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Charlie Chan at the Opera
Director: H. Bruce Humberstone (Dir)
Release Date:   8 Jan 1937
Premiere Information:   New York opening: 4 Dec 1936
Production Date:   mid-Sep--mid-Oct 1936
Duration (in mins):   66 or 68
Duration (in feet):   6,175
Duration (in reels):   7
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Cast:   Warner Oland (Charlie Chan)  
    Boris Karloff (Gravelle)  
    Keye Luke (Lee Chan)  
    Charlotte Henry (Mlle. Kitty)  
    Thomas Beck (Phil Childers)  
    Margaret Irving (Mme. Lilli Rochelle)  
    Gregory Gaye (Enrico Barelli)  
    Nedda Harrington (Mme. Anita Barelli)  
    Frank Conroy (Mr. Whitely)  
    Guy Usher (Inspector Regan)  
    William Demarest (Sergeant Kelly)  
    Maurice Cass (Mr. Arnold)  
    Tom McGuire (Morris)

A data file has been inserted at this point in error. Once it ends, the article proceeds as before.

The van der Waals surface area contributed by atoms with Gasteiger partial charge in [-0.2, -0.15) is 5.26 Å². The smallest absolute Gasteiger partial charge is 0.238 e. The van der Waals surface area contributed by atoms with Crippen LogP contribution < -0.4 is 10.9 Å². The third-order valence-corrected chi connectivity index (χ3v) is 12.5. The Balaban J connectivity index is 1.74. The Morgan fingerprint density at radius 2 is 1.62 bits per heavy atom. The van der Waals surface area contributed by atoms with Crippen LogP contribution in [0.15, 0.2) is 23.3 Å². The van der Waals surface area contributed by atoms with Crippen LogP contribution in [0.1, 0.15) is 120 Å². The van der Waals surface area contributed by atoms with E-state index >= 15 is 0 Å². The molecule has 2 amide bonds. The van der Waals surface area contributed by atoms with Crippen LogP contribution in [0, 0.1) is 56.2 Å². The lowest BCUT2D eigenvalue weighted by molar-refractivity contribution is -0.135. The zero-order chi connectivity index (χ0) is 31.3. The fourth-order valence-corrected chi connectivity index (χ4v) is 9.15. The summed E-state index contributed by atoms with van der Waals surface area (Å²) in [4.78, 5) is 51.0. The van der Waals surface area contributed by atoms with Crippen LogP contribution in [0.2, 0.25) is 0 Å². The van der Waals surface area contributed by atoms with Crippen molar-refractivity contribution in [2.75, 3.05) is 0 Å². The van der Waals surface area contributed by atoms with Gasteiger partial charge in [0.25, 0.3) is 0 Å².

Summary: At the Rockland State Sanitorium, Gravelle, an opera singing amnesiac, regains his memory when he sees a newspaper article about prima donna Lilli Rochelle, then kills a guard to escape. Inspector Regan calls Charlie Chan in on the case, and as they are in his office discussing it, Lilli comes in, accompanied by her lover and fellow singer, Enrico Barelli, to complain about a threat stating she will die that night. Chan agrees to go to the opera that night, along with Sergeant Kelly, to investigate. Later at the theater, Phil Childers and his girl friend Kitty try to see Lilli but are turned away by Kelly just as Regan and Chan arrive and hear Lilli's husband Whitely and Enrico fighting over Lilli. Meanwhile, in the dressing room of Enrico's wife Anita, Gravelle appears, and although Anita is terrified because he was presumed dead in a theater fire years ago, she agrees to keep his presence a secret while he carries out his plan of singing Enrico's role on stage. Gravelle then menaces Enrico, who, along with Lilli, locked Gravelle in the burning theater, and soon it is Gravelle rather than Enrico who joins Lilli on stage for their duet. Lilli recognizes Gravelle's voice and faints after she leaves the stage. After Whitely carries Lilli off, the others rush to Enrico's room, only to find that he has been stabbed. While the others search for Gravelle, Phil enters Lilli's room and discovers that she is also dead. Whitely comes in and has Phil arrested, but when Chan questions Phil and Kitty, they tell him that Kitty is Lilli's daughter from her previous marriage to Gravelle and that Lilli refused to acknowledge Kitty in order to keep her past a secret. The young lovers were there to ask Lilli for her permission to marry, as Kitty is underage. Gravelle, who did not recognize Kitty, is stunned as he overhears. Later, Phil goes to see Regan, leaving Kitty alone, and Gravelle comes in. He gently questions her and plays the piano for her, but she does not remember him and faints from fright. Chan enters, and after Gravelle tells him about Lilli and Enrico's attempt to kill him, Chan flatters him into singing again. Chan arranges to have Anita sing Lilli's role, and during the duet, which involves Gravelle's character stabbing Anita's character, Anita becomes so scared that a police officer shoots Gravelle. Chan then demonstrates that Gravelle's knife is a prop and could not have been used in the murders. He explains that Anita was the only one who had access to Enrico and Lilli when they were alone and unconscious, and that she was also the only one who knew Gravelle was there and could therefore frame him. Anita confesses that jealousy drove her to kill her husband and his lover, and after she is taken away, Chan convinces Kitty to comfort injured Gravelle, thereby saving his life.